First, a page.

Once you’ve compared bank accounts and found the right one, the process of opening a bank account online is quite simple and can be done in around 10 minutes.

To set up a bank account online, you’ll need to prove your identity and provide an approved form of ID as well as your tax file number (TFN).

If you’re a new customer of the bank, you’ll need to verify your identity and potentially upload documents before you can complete your online application.

Once your ID has been verified and you’ve set up your bank account online, you should receive your bank cards in the mail along with your PIN and any other account details.

How do you deposit change into your bank account?

One way to deposit change into your bank account is to visit a branch. Many lenders will also allow you to deposit your change through one of their ATMs.

How do you change your account name on NAB banking?

Changing the name on your NAB bank account is straightforward, as long as you have the right documents.

If you’ve just got married, divorced or legally changed your name, here’s what you need:

  • Married – a marriage certificate
  • Divorced –your ‘decree nisi’
  • Legal name change –your legal name change certificate

You can take either the original document, or a certified copy, into a NAB branch, where it needs to be sighted by a bank employee and a copy taken.

Your NAB bank account name will be updated immediately. New debit, ATM and credit cards with your updated name will also need to be issued. These usually take between five to 10 working days to be posted out to you. Your existing cards will keep working until you activate your new ones.

If you haven’t legally changed your name, but just want to change your account nicknames, you can log onto NAB and do it through the Settings/Mailbox menu.

Can you open another account at the same bank?

Yes, you can open another account at the same bank if you already have an account there, but some banks place a limit on how many specific accounts you can open.

Generally, though, it is possible to have more than one everyday account, one personal account and one joint account, or have different types of accounts – such as a transaction account and a savings account.

Keep in mind that some bank accounts come with fees, so you could be charged twice for having two types of the same account at the same bank.

Also, if you have more than one high-interest transaction account at the same bank, only one account will be able to earn the highest rate of interest.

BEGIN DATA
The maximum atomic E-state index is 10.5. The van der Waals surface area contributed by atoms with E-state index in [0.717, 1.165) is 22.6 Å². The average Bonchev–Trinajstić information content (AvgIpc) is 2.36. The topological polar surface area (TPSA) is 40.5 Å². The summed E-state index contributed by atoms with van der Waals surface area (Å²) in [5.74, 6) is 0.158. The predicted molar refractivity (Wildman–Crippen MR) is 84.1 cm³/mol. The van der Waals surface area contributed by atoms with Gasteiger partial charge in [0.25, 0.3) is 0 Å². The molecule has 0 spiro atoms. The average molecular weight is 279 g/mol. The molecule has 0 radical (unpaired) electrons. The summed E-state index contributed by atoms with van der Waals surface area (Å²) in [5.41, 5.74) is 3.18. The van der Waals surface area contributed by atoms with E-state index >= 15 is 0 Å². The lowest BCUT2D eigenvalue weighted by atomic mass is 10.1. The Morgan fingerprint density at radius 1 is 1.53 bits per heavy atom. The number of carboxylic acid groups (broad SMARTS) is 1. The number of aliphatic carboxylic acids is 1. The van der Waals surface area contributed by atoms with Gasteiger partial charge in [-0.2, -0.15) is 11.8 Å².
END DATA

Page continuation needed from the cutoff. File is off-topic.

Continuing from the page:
Do I need to open a business bank account?

Just because you’re in business doesn’t necessarily mean you need a business bank account. You could be a sole trader not registered for GST, and use your personal bank account for business.

If you do want a business account, there are plenty of benefits attached to business transaction and savings accounts, as well as business term deposits.

There are business bank accounts designed for businesses with a high volume of transactions, and those for start-ups with a small amount of trade. You could also include an EFTPOS service with your account.

Some business bank accounts charge for the number of transactions per month, while others offer a pay-as-you-go fee structure, where you only pay fees for transactions you make.

It’s up to you whether your priority is mainly transactions, or earning the maximum amount of interest on your principal. There’s a business banking solution for you if you need one.

How can I find bank accounts in my name?

To find ‘live’ bank accounts in your name, you’ll have to ask individual lenders, which involves contacting them one by one and proving your identity each time. To find ‘unclaimed’ bank accounts (those that have been inactive for at least seven years), you can use this website.

Can I open bank accounts for my children?

A common question for new parents is, ‘Can I open a bank account for my child?’

The short answer is yes – as a parent you can open a bank account for your child.

Once you’ve compared your options and found a bank account that suits your needs, the process is relatively simple.

As the bank account is for your child, you’ll need to provide some documentation such as proof of ID, including your tax file number.

You will also need a copy of your child’s birth certificate, and in some cases you may also need to sign a guarantee of indemnity.

Depending on the bank and whether you’re an existing customer, you may be able to open a bank account for your child online. However, you may still need to go into a branch to prove your identity.

How do I close a bank account?

Closing a bank account is one of those tasks that’s easy to put in the too-hard basket. There are quite a few steps involved, some which may require you to hang on the phone for a while.  

Here’s a handy checklist of items to tick off, so the job gets done quicker. If you don’t do your banking online, the following steps can also be done at a branch.   

  • Cancel any scheduled or recurring payments
  • Update your direct debit details (such as loan repayments) with creditors
  • Export your payee address book (to keep a record of saved third-party bank account details)
  • Transfer the balance of your account (to the new bank account)
  • Close your account online, or by calling the bank or visiting a branch

Can you deposit money into somebody else's bank account?

One of the easiest banking tasks in the world is depositing money. You can even deposit money into someone else’s bank account if you wish.

The basic information you need to deposit money into a third-party bank account is:

  • Payee’s name
  • Bank, building society or credit union (though this isn’t necessary)
  • BSB (or bank code, which is the branch identifier)
  • Account number

Including the name of the financial institution isn’t necessary – particularly with online banking – because the BSB will identify this for you.

A handy tip is to record yourself (or add a personal message) in the transaction description or reference. This will show up on the recipients account, letting them know who’s paid them the money.

Can foreigners open bank accounts in Australia?

Many Australian lenders allow foreigners to open bank accounts in Australia. Often, this can be done before you arrive in the country – with no Australian address required. When you get to Australia, you can pick up your debit card, using your passport as identification.